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Civil Rights of Institutionalized People

You still have civil rights if you're confined in a state or locally-run institution. The Civil Rights of Institutionalized Persons Act (CRIPA), enacted by Congress in 1980, protects those rights. Private facilities aren't covered under the Act.

CRIPA doesn't create new rights for inmates or other institutionalized people. Instead, it provides a process for the Attorney General or the Special Litigation Section of the U.S. Department of Justice (DOJ) to enforce existing rights. CRIPA allows the DOJ, a federal agency, to bring a civil action in federal court against a state or local government for a civil rights violation regarding an institutionalized person.

This article addresses the institutions and actions CRIPA covers. It also discusses the CRIPA process. The article next addresses what to do if you suspect a violation of the Civil Rights of Institutionalized Persons Act. Finally, the article discusses other laws protecting institutionalized people.

Institutions and Abuses Covered by CRIPA

The Civil Rights of Institutionalized Persons Act (CRIPA) generally applies to five types of institutions. These include:

  • Jails and prisons
  • Juvenile correctional facilities and detention facilities
  • State or locally-run mental health-health care facilities
  • State or locally-run developmental disability and intellectual disability facilities
  • State or locally-run nursing homes

Significant problems covered by CRIPA include:

  • Sexual victimization of women prisoners
  • Neglect and abuse in juvenile facilities and nursing homes
  • Inadequate education in facilities serving adolescents and children
  • Unmet mental health needs of pretrial detainees and inmates
  • Rights of institutionalized people with disabilities to receive active treatment and adequate rehabilitation

The CRIPA Process

The CRIPA process starts when the Civil Rights Division of the Department of Justice (DOJ) gets a report of any civil rights abuses at a covered institution. The case is usually assigned to an investigator within the DOJ.

Institutions are entitled to a notification that an investigation is about to begin. Investigations include things like:

  • Requests for documents, e.g., by an assistant attorney general
  • Interviews, including with family members of the complaining inmate or institutionalized person
  • Visits to the offending facility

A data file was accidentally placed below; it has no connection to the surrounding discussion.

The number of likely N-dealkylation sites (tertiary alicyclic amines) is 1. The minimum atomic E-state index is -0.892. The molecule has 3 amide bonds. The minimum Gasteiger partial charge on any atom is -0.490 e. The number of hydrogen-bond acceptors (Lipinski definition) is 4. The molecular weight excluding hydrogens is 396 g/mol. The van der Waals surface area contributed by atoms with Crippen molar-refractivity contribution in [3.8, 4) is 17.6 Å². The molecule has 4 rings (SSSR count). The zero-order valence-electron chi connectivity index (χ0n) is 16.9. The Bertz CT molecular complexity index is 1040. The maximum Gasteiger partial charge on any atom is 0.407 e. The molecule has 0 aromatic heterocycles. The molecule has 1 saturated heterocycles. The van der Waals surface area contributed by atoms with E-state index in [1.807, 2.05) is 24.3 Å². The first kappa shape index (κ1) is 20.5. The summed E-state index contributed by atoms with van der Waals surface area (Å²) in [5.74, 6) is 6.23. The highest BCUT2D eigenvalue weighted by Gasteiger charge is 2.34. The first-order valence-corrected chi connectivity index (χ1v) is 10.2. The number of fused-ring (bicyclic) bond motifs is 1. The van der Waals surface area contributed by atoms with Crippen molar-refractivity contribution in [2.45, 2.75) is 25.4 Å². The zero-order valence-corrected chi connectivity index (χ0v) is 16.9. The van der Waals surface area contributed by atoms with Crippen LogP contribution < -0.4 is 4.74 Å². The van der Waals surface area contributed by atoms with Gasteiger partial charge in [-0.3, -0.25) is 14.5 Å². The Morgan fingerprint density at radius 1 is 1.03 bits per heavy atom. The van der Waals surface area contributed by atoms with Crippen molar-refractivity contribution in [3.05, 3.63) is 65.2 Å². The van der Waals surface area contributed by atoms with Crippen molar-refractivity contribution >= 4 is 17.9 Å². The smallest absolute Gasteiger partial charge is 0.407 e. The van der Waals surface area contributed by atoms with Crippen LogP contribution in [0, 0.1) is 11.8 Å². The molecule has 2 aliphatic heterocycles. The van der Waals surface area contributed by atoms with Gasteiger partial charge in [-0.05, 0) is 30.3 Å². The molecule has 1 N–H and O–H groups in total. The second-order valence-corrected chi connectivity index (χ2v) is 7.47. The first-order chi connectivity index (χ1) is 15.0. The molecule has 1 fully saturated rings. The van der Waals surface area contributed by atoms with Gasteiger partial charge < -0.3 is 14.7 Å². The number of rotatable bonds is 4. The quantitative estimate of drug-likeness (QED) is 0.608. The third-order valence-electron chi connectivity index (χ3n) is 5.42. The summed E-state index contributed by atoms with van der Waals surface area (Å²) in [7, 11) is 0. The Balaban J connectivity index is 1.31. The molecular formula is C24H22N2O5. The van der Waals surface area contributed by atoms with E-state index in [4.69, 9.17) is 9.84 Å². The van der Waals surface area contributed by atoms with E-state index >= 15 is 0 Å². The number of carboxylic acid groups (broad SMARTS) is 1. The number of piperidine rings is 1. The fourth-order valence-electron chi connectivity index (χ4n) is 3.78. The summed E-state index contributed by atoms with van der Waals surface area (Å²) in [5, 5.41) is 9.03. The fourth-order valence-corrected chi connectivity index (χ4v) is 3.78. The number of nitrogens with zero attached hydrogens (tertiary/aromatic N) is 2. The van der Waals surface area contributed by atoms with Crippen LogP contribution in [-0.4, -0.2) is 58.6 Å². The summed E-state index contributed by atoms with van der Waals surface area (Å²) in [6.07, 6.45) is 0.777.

If civil rights violations are found, the caseworker will notify the institution of the violations, suggest remedies, and provide a deadline for correcting the offending practices. Avoiding a lawsuit is in the institution's and the DOJ's best interests. So, the DOJ typically makes good faith efforts to help the offending institution remedy the problems. If these efforts are unsuccessful, the DOJ can institute a legal proceeding in the appropriate district court.

In a CRIPA action, the court's only remedy is an injunction. The court may issue an injunction requiring the offending institution to correct its problematic practices.

What To Do if You Notice a Violation

Suppose you observe a civil rights violation within a state-owned institution. In that case, you have a few options for proceeding. A civil rights attorney can explain all your options to you and aid in implementing a plan. If the institutionalized person is a close family member or a child, you may be able to file a lawsuit on their behalf. A lawsuit may not only force the institution to correct its practices but may also force the institution to pay damages for the loss of civil rights.

If you can't speak with an attorney, contact the DOJ using the information on their special litigation site. If that fails, alert your local news channels about the issue. The DOJ may then take notice and begin an investigation.

Other Laws Protecting Institutionalized People

In addition to CRIPA, other federal laws protect institutionalized people's civil rights. These laws include:

These laws mainly protect against disability discrimination in various contexts. The Rehabilitation Act applies to entities receiving federal funds, whereas the ADA applies to state and local facilities regardless of their receipt of federal financial assistance.

Protect Your Civil and Constitutional Rights

Just like you have rights to medical care, a public education, and equal access to public accommodations, you have rights as an institutionalized person. Civil rights laws like CRIPA are in place to protect your legal rights.

Are you dealing with abuse in your nursing home? Protect your constitutional and statutory rights by talking to an experienced civil rights attorney today.

An attorney can help ensure that the federal government is doing its job to protect you and determine whether there's reasonable cause to suspect your rights have been violated. You have federal rights regardless of where you live in the United States.

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